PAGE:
The immunoglobulin genes: Structure and specificity in chronic lymphocytic leukemia
2007 (English)In: Leukemia and Lymphoma, ISSN 1042-8194, Vol. 48, no 6, 1081-1086 p.Article, review/survey (Refereed) Published
The rearrangement of the immunoglobulin genes (IG) provides a large diversity of B-cell receptors conformations and allows the immune system to respond differently to foreign antigens. In chronic lymphocytic leukemia (CLL), there are a restricted number of stereotyped B-cell receptors rearranged by the tumor B-cells between CLL patients. These subsets with stereotyped receptors appear to have clinical implications, for example cases that rearrange the IGHV3-21 gene display poor clinical prognosis. The number of subsets with stereotyped receptors has been reported at a frequency of over 20% of CLL cases; however, the specificities of these receptors are still not clearly defined. Reactivity to epitopes from bacterial antigen, cytoskeleton components such as vimentin, and antigens on viable and apoptotic T-cell have been proposed. The role of antigen in CLL development is currently being more clearly defined with identification of stereotyped receptors, and their antigen specificity and the continued role antigen stimulation plays in CLL disease will be an important question in the future.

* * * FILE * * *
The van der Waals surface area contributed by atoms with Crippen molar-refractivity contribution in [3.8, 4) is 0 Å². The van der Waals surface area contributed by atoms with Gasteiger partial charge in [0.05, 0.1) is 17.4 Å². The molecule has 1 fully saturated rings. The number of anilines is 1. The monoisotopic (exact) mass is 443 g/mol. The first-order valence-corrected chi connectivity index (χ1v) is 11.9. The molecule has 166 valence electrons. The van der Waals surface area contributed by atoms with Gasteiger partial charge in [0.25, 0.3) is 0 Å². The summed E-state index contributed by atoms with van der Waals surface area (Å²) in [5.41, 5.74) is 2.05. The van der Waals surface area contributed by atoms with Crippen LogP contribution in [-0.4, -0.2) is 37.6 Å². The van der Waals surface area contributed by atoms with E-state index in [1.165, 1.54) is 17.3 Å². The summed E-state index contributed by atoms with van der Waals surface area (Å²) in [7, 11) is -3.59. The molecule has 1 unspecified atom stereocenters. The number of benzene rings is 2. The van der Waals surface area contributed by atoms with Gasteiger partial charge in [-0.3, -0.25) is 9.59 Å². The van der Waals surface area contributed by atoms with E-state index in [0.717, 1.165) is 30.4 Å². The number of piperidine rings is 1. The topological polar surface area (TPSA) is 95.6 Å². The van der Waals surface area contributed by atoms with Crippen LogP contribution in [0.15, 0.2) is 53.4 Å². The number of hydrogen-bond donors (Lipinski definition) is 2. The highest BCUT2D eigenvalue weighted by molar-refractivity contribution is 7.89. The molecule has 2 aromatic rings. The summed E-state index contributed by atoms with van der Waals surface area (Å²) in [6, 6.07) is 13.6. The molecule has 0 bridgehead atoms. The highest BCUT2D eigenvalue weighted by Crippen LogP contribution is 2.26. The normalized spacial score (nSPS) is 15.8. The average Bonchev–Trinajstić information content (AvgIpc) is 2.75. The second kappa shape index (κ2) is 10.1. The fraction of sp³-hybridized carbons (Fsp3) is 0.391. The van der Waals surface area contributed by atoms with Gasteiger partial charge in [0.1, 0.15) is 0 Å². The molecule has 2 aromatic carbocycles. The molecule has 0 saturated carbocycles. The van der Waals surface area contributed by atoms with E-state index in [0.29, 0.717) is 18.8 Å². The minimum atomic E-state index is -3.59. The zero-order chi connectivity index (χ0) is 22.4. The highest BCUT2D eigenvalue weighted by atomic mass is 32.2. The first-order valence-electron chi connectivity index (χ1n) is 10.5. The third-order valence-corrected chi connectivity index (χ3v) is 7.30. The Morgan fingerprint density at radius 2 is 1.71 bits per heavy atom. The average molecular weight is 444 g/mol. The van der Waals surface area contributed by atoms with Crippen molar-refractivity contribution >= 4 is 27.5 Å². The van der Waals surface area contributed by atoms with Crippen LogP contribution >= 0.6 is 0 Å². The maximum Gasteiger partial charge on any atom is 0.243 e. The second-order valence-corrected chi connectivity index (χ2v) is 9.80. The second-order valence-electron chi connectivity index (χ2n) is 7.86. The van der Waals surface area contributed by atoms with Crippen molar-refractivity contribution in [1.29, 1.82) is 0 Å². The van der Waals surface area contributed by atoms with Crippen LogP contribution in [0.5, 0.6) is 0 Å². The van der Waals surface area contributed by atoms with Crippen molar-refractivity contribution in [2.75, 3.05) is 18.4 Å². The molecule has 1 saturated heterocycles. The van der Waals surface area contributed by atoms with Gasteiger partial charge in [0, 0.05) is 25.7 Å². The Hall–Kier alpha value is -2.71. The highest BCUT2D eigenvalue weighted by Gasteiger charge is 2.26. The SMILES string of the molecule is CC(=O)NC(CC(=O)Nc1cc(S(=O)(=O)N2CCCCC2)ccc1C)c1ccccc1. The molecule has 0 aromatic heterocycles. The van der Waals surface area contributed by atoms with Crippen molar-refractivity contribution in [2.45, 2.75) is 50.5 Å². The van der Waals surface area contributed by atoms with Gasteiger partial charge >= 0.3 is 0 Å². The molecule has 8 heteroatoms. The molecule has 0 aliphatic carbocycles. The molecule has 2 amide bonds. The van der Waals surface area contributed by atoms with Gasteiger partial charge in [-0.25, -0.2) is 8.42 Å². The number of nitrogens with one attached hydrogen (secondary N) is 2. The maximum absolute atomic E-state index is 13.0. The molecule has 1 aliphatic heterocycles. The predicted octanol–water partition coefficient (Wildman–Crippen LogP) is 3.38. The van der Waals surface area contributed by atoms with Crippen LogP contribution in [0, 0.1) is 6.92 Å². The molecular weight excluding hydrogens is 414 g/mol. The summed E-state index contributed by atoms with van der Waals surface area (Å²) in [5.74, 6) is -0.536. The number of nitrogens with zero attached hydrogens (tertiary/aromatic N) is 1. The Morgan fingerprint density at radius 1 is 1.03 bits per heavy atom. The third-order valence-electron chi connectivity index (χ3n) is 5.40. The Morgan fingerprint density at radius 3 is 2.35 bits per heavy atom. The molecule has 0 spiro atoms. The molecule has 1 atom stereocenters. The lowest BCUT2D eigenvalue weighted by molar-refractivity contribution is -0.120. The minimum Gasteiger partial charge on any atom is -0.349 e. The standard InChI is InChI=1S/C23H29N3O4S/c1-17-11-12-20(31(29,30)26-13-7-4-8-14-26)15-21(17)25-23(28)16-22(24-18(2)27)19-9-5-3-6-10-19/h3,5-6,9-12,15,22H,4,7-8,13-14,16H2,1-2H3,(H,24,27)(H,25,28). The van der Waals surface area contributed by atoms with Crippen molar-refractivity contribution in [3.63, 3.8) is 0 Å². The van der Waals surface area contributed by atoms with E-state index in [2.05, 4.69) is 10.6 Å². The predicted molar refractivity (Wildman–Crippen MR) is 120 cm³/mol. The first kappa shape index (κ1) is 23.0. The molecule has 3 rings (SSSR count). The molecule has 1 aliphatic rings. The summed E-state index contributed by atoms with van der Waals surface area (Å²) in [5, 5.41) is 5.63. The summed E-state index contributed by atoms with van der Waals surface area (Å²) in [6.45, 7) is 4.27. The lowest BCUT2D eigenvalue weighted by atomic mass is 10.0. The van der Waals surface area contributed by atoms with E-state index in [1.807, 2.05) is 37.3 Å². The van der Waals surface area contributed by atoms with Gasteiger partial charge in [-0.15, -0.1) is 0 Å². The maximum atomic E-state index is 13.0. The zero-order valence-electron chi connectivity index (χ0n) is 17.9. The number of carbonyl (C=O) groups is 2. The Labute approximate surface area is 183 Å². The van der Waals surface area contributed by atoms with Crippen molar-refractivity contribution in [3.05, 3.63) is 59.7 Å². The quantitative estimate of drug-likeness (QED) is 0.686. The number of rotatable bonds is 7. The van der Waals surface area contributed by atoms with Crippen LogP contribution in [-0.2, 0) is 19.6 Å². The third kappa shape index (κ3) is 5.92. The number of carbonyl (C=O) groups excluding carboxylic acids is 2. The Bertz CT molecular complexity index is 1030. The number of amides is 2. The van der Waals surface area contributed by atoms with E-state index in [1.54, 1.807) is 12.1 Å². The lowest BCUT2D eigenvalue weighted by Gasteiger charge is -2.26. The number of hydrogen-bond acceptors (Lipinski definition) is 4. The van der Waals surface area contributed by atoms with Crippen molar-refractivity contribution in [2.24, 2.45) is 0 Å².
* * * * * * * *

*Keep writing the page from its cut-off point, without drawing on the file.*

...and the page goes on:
Place, publisher, year, edition, pages
2007. Vol. 48, no 6, 1081-1086 p.
immunoglobulin genes, chronic lymphocytic leukemia, stereotyped receptors, antigen specificity
Medical and Health Sciences
IdentifiersURN: urn:nbn:se:uu:diva-150160DOI: 10.1080/10428190701342034ISI: 000247779100008OAI: oai:DiVA.org:uu-150160DiVA: diva2:406836